What Bubble? Florida's Vacation Home Market Defies Predictions of Falling Prices

The latest figures show selling prices of vacation homes in Central Florida have not fallen during the last twelve months. Buyers are coming back, and we are seeing the first signs of a return towards a normal market. The predictions of the 'Housing Bubble' advocates don't hold up to scrutiny.

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Orlando, FL (PRWEB) May 10, 2006

For the first time this year there are unmistakable signs of a return towards normality in the Central Florida vacation home market. Hightower Realty (http://www.hightower-realty.com) has been looking since the beginning of the year for an improvement in the weak market that followed the frantic sellers market of the previous two years. Until recently there was little cause for optimism, but now everything is starting to change. Agents throughout the area are reporting more requests to show homes for sale. Offers are starting to come in for some of the more realistically priced homes. And over-priced homes are disappearing from the market or being reduced in price down to more sensible levels.

Despite earlier predictions, it is becoming clear that selling prices for vacation homes have held up remarkably well throughout the recent strong buyers market, disproving the alarmist predictions of the 'bubble burst' advocates. The latest statistics show that recent market problems have had nothing to do with values, and everything to do with the absence of buyers.

Many reports over the last year have talked about the housing bubble bursting in the Central Florida market and in particular in the market for vacation homes. In our view there never was a bubble to burst.

It is true that average market prices had risen by over 25% a year for more than two years, and so it was tempting to think of this as an overshoot of true sustainable values, which would be followed by a major downwards correction. We believe that the rising price period was actually the correction, from unrealistically low values four years ago to values which now more closely conform to the national picture.

There has been a lot of confusion about how home values have changed over the last year. We have ourselves quoted a drop in market price of 10% from last summer’s peak, but it is important to realize that the statistics that we used to calculate this drop relate to asking price, not to actual price achieved. For the first three months of 2006 there were so few actual sales closed that it wasn't possible to derive any meaningful statistics on actual selling price changes.

Now that we have more data to work with, it is clear that the drop in listing price was largely irrelevant, as it simply reflected a decreasing number of sellers who clung to last year's belief that you can ask anything you like and probably get it. When we look at actual sales prices it is a remarkable fact that in the case of the Central Florida vacation home market there has been no reduction in home values over the last year.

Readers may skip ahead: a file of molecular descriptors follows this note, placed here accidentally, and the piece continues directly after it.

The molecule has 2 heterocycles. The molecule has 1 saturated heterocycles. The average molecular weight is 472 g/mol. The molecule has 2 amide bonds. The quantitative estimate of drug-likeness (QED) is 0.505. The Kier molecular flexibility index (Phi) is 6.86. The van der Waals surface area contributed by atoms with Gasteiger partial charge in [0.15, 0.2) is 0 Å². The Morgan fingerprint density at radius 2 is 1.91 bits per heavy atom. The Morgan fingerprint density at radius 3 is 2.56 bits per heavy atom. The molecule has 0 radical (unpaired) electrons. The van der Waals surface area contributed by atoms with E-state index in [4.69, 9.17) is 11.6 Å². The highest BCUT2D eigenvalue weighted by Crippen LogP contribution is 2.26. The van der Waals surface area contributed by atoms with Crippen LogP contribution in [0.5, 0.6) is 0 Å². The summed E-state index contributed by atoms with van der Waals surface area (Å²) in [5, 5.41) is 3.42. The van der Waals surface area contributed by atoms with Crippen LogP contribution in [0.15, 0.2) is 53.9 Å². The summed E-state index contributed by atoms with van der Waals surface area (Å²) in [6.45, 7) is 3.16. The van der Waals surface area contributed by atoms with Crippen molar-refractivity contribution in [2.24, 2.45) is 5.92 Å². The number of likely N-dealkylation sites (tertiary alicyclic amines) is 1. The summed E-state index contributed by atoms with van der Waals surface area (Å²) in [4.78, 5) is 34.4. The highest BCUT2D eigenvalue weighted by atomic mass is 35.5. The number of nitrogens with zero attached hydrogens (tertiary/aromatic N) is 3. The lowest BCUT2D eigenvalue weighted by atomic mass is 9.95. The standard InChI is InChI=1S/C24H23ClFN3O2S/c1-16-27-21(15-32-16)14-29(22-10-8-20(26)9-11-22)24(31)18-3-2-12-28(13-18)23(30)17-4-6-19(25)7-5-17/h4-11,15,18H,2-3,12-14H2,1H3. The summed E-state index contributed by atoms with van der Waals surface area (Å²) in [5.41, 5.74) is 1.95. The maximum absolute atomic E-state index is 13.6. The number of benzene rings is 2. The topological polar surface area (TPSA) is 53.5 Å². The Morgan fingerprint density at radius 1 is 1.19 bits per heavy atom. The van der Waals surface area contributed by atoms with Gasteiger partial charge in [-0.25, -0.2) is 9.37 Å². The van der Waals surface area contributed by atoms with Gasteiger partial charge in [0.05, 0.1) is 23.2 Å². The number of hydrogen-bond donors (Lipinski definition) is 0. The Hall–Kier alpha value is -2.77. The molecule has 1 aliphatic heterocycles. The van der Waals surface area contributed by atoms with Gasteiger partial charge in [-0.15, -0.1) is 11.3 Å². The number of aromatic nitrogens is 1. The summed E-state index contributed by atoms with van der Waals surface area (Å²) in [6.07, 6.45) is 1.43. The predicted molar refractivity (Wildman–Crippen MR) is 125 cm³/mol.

Although this is counter-intuitive, the most recent numbers released in Hightower Realty's Market Report for May (http://www.hightower-realty.com/market-report-may-2006.htm) clearly show this to be the case. The statistics show the average selling price (not the listing price) of a typical 4-bed pool home on a representative sample of five of the larger vacation home communities spread through the region:

2005, January to June: $322,000

2005, July to December: $344,000

2006, January to April: $345,000

Hightower Realty anticipates a slow return to a balanced market over the rest of this year, which will probably continue into 2007 before there is any substantial increase in value of residential homes, either primary homes or vacation homes, in Central Florida. On the other hand, we don't expect any fall in values over that period either, and it is likely that the available inventory will begin to stabilize over the next three or four months and then start to fall back again to a more typical level.

Buyers will come back to the market in increasing numbers, but this time round they will be genuine buyers, not short-term speculators. Few buyers will write a contract on a new home or a re-sale property now in the hope of taking a quick profit. This will keep the market activity well below what we were seeing a year or two ago, but in the longer term this can only be a good thing for the market, and for buyers and sellers alike.

One effect of the slow return to a more balanced market will be that the substantial discounts currently offered by developers of some of the new vacation home communities like Citrus Gardens (http://www.hightower-realty.com/citrus-gardens.htm) and Cane Island Resort (http://www.hightower-realty.com/cane-island.htm) are likely to disappear over the next few months, with pricing returning towards the levels set when the projects were first announced last summer.

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